The Most Controversial Running Shoe Nike Ever Designed

World Athletics zeroed in on the Nike Vaporfly and Alphafly — why?

Nike Air Zoom Alphafly NEXT%, evolution of the Zoom Vaporfly NEXT%.

These running shoes are making everybody fast — like really fast.

Nike recently had the Breaking2 project come to its climax on May 6, 2017. On that day, Eliud Kipchoge would come 26 seconds too slow to break 2 hours for the marathon.

Kipchoge’s personal best before that day was 2 hours, 2 minutes, and 57 seconds set at the Berlin Marathon in 2014. Just two years later, one year before the Nike project, Kipchoge ran 2 hours, 3 minutes, and 5 seconds at the London Marathon in 2016.

By 2017, that number fell to 2 hours and 25 seconds. Kipchoge improved the world record, unofficially, by 2 minutes and 22 seconds. To put that into perspective, Kipchoge ran 4 minutes and 42 seconds per mile for 26.2 miles at Berlin.

He improved that time to 4 minutes and 36 seconds per mile. The world record in a single mile was set by Hicham El Guerrouj in 1999. That time was 3:43.13. Less than a minute separates these two marks, with the one caveat that Kipchoge repeatedly runs this non-stop for the length of an entire marathon. That’s a little over 26 consecutive times.

On the Breaking2 race day, Kipchoge had the benefit of 30 pace-makers, a pace car, and a nutrition team on-call during the length of the marathon. Just with these, the results of the race wouldn’t qualify as a world record. But the most important thing wasn’t any of the above. It was the shoes he was wearing: The Zoom Vaporfly prototype. The shoe had a carbon fiber plate to help propel athletes forward. Independent testing said that it improved energy efficiency by about 4%. In other words, you were 4% faster for wearing a special shoe.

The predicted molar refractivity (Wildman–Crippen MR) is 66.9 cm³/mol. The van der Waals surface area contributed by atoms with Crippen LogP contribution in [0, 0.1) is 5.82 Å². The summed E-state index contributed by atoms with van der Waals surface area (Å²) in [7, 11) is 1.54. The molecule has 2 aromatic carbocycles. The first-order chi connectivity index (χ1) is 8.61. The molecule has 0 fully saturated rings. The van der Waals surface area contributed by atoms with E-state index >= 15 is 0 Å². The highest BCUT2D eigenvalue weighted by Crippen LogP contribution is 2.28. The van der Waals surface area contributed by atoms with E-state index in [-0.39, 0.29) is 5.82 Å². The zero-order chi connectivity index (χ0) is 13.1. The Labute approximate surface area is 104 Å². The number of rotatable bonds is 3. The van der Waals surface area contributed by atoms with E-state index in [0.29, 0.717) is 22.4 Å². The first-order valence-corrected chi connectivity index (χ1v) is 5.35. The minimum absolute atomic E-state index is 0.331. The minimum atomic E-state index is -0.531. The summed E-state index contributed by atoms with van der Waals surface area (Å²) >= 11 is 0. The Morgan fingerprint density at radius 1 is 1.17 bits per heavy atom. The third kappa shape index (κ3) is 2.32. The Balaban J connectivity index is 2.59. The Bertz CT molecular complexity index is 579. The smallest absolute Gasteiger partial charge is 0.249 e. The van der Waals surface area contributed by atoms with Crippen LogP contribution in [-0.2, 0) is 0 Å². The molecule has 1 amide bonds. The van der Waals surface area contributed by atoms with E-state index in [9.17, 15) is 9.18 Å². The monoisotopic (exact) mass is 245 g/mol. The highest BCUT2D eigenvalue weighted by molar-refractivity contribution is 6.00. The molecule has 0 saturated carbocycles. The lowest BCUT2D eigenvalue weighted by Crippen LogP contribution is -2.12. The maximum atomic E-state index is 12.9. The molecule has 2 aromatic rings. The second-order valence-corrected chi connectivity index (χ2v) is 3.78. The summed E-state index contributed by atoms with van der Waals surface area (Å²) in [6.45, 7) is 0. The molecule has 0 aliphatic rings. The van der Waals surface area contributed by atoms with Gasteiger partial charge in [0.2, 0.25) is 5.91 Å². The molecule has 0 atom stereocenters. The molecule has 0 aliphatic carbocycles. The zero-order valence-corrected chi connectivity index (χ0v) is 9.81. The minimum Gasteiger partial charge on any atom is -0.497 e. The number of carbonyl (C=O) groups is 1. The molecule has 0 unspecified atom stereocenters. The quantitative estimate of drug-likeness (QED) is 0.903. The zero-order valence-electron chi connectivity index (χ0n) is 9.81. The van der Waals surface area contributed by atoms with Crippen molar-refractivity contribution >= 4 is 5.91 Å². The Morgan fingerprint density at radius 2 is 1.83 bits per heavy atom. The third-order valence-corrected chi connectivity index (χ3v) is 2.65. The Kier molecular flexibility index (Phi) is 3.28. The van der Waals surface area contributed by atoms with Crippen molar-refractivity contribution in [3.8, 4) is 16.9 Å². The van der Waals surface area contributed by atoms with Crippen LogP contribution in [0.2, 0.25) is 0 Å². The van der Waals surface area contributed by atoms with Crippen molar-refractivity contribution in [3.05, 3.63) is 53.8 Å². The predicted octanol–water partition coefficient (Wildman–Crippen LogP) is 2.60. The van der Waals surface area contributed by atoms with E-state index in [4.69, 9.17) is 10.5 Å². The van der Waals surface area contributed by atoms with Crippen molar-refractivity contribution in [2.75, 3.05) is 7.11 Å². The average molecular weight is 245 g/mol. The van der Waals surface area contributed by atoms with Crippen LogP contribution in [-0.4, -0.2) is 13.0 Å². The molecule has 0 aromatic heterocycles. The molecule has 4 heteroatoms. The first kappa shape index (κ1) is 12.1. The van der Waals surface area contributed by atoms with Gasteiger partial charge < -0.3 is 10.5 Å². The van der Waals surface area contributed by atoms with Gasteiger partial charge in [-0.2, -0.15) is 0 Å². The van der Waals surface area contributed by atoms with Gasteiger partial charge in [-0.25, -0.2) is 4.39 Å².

The evolution of this shoe would not stop here. Several athletes would mark significant improvements in short spans of time:

  • Zersenay Tadese also completed the Breaking2 attempt. Tadese set a new personal best by more than four minutes. He finished in 2:06:51.
  • Japan’s Mariko Yugeta became the first woman aged 60 or over to break three hours when she ran 2:59:15. This is more than 3 minutes better than the previous best set over 13 years ago.
  • Uganda’s Joshua Cheptegei broke the 10-year-old 10km road world record in Valencia by six seconds in 2019. That record lasted six weeks — 20-year-old Kenyan Rhonex Kipruto dropped it further by 14 seconds. Cheptegei now also holds the world record in the 5,000 meters, a record set previously by Kenenisa Bekele 16 years ago. Cheptegei bested that time by 2 seconds, down to 12:35.36.
  • Sifan Hassan took double gold at the World Championships in Doha in September. She won both the 1,500m and 10,000m in a track spike version of the Vaporfly.
  • Brigid Kosgei beat Paula Radcliffe’s world marathon record in October in the newest evolution of the shoes, reducing the mark by 81 seconds down to 2 hours, 14 minutes, and 4 seconds.

Almost every notable achievement and world record in the last 4 years has been done with the help of the Vaporfly (or some version of it).

This prompted World Athletics in January of 2020 to make some new rules. Notably, after April 30, no prototype shoes would be allowed. Furthermore, any shoe with a sole thicker than 40mm of shoes that contain more than one plate would also not be allowed.

In Vienna on October 12, 2019, Eliud Kipchoge shocked the world again by besting his Breaking2 time down to 1 hour, 59 minutes, and 40 seconds. This feat, while inhuman and earth-shattering, would later not be recognized as the world record. This is because the shoe, a prototype of the Vaporfly (called the Alphafly), would have a sole thicker than 40mm. While the Vaporfly NEXT% falls within the rulebook and avoids a ban, the Alphafly prototype does not.